I had been very positive about the new Emirates cable car (see previous blog). But I’ve just checked out the areas around its two start points. Let’s start with Greenwich. The Thames Path that would take you from historic Greenwich to the cable car is closed at the moment, while a huge amount of construction is going on. And given that the completed area surrounding the 02 Arena is just a commercial industrial wasteland, one fears that this additional construction is unlikely to be a terribly attractive addition to Greenwich tourism. The river itself is always worth a look of course, but if you stick to the river rather than taking the horrible short-cut across the Blackwall tunnel approach road, it’s a long trek to get to the cable-car, which is a surprisingly long walk east of North Greenwich station and the 02.
The cable car then takes you north east across the river to the Royal Victoria docks. Now I had assumed that the cable-car was part of the whole Olympic East London regeneration project. Well maybe it is in the very long run, but at the moment you’d need a Victorian explorer’s determination and foolhardiness to head north towards the Olympic Park. There’s a Tidal Basin Pumping Station to circumnavigate, followed by the Limmo Peninsula. The map tells us this is an ecological park; sounds nice. Perhaps one day it will be, but at the moment it surrounds the bleakest, most unkempt, unattractive piece of waterway in London. I kept expecting the African Queen to pootle round the bend from Bow Creek. Then there’s a huge swathe of industrial Canning Town and the Barking Road, which is impossible to cross without being in a vehicle (and it ain’t that easy even then).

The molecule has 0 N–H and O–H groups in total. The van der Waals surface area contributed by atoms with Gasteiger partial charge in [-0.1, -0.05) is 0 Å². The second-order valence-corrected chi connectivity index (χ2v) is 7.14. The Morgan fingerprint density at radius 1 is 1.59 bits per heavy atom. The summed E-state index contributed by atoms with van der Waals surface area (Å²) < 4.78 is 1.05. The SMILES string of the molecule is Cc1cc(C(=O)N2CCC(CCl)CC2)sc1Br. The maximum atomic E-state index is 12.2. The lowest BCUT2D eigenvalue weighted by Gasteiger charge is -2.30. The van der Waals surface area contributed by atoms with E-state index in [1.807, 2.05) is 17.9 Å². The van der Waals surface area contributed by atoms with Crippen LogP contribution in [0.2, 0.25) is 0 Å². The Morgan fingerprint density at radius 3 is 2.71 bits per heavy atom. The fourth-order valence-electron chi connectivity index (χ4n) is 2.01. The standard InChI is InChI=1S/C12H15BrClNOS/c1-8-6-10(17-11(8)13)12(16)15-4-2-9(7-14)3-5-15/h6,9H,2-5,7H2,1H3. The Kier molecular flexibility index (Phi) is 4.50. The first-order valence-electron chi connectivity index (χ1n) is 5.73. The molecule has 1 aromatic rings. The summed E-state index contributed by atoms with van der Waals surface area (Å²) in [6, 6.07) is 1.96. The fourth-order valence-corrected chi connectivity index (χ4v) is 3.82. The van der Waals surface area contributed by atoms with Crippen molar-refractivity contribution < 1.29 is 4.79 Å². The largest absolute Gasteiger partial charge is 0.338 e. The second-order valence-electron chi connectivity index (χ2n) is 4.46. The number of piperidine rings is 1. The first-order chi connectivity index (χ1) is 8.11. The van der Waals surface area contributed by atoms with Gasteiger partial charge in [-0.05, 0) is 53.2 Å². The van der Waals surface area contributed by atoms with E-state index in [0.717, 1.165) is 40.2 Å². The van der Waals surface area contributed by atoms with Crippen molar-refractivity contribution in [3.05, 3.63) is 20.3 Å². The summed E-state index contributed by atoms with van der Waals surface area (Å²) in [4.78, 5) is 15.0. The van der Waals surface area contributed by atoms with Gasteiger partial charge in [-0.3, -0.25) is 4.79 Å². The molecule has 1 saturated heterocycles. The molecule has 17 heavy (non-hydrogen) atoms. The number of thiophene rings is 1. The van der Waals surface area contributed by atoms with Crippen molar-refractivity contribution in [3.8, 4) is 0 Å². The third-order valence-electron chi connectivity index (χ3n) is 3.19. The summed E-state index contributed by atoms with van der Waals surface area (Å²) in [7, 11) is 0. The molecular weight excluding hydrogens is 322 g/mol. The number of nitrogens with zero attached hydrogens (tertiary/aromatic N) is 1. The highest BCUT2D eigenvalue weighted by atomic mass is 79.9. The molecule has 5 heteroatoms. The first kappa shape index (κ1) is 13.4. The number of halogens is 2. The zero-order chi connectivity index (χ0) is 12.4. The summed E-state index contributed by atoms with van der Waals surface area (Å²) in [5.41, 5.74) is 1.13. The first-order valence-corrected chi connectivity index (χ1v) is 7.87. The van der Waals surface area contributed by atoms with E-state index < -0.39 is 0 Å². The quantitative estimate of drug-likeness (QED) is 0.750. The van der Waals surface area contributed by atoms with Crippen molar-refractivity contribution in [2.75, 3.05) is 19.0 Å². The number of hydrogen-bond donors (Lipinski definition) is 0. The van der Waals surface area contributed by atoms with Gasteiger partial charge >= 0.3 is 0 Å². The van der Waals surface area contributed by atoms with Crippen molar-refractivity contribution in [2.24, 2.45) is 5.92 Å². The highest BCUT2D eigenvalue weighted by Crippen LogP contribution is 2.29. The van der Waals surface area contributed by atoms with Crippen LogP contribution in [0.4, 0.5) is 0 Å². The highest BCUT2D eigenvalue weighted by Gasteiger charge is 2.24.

Do things improve if you head west or east instead of north? In a word, no. More wasteland of one type or another. One good thing about these areas is that at least few people live in them.
But if the cable-car doesn’t lead anywhere, and nobody lives in the areas that it serves, what’s the point of it? Ok, north Londoners can get to and from the 02 using it, but why would they pay £8.60 return, or £6.40 on an Oyster card, to use the cable-car, when they can do the same journey on the DLR for £3.00 or £2.80 respectively. And the same can be said of cross-river commuters. And the cable-car closes at 9pm so it’s no use for getting home from the 02 after an evening event.
I certainly won’t be using it as part of my Historic Greenwich, Call the Midwife or Olympics guided walks. And if a group of clients want to combine say a Greenwich and Call the Midwife walk, we’ll just jump on the DLR from Cutty Sark to All Saints – it’s only 5 minutes from one to the other.
Maybe tourists? Ok, a certain number will no doubt take a ride for the great views over Docklands, especially once they find out the exorbitant cost of the Orbit, but once the Olympics have faded away, will there really be that many people eager to see Docklands from the air?
Of course everyone said the Millennium Dome was a white elephant, but it has proved people wrong by being reinvented as the 02. But what can a cable-car be reinvented as?